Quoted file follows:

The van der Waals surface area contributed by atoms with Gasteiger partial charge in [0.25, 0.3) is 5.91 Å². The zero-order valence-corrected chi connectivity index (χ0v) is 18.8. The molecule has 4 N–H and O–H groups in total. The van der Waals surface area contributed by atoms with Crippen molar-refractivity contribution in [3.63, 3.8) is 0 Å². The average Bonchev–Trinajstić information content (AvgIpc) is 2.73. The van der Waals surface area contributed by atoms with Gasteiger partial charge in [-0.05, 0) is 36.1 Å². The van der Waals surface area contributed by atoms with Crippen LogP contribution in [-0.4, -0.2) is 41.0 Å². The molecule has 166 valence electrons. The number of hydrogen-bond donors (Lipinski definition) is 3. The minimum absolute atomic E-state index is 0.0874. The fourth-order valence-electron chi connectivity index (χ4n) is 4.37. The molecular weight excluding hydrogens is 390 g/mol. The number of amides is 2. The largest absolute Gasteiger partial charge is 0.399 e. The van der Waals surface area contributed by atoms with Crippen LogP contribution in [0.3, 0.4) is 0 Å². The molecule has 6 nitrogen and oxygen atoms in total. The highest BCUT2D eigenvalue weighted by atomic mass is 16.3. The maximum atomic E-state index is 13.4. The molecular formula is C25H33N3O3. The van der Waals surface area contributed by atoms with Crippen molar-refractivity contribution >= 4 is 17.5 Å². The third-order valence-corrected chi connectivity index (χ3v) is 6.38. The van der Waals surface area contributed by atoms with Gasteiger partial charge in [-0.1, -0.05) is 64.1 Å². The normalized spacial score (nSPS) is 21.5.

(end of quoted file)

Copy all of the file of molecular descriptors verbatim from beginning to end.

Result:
The van der Waals surface area contributed by atoms with Gasteiger partial charge in [0.25, 0.3) is 5.91 Å². The zero-order valence-corrected chi connectivity index (χ0v) is 18.8. The molecule has 4 N–H and O–H groups in total. The van der Waals surface area contributed by atoms with Crippen molar-refractivity contribution in [3.63, 3.8) is 0 Å². The average Bonchev–Trinajstić information content (AvgIpc) is 2.73. The van der Waals surface area contributed by atoms with Gasteiger partial charge in [-0.05, 0) is 36.1 Å². The van der Waals surface area contributed by atoms with Crippen LogP contribution in [-0.4, -0.2) is 41.0 Å². The molecule has 166 valence electrons. The number of hydrogen-bond donors (Lipinski definition) is 3. The minimum absolute atomic E-state index is 0.0874. The fourth-order valence-electron chi connectivity index (χ4n) is 4.37. The molecular weight excluding hydrogens is 390 g/mol. The number of amides is 2. The largest absolute Gasteiger partial charge is 0.399 e. The van der Waals surface area contributed by atoms with Crippen LogP contribution in [0.3, 0.4) is 0 Å². The molecule has 6 nitrogen and oxygen atoms in total. The highest BCUT2D eigenvalue weighted by atomic mass is 16.3. The maximum atomic E-state index is 13.4. The molecular formula is C25H33N3O3. The van der Waals surface area contributed by atoms with Crippen molar-refractivity contribution >= 4 is 17.5 Å². The third-order valence-corrected chi connectivity index (χ3v) is 6.38. The van der Waals surface area contributed by atoms with Gasteiger partial charge in [-0.1, -0.05) is 64.1 Å². The normalized spacial score (nSPS) is 21.5.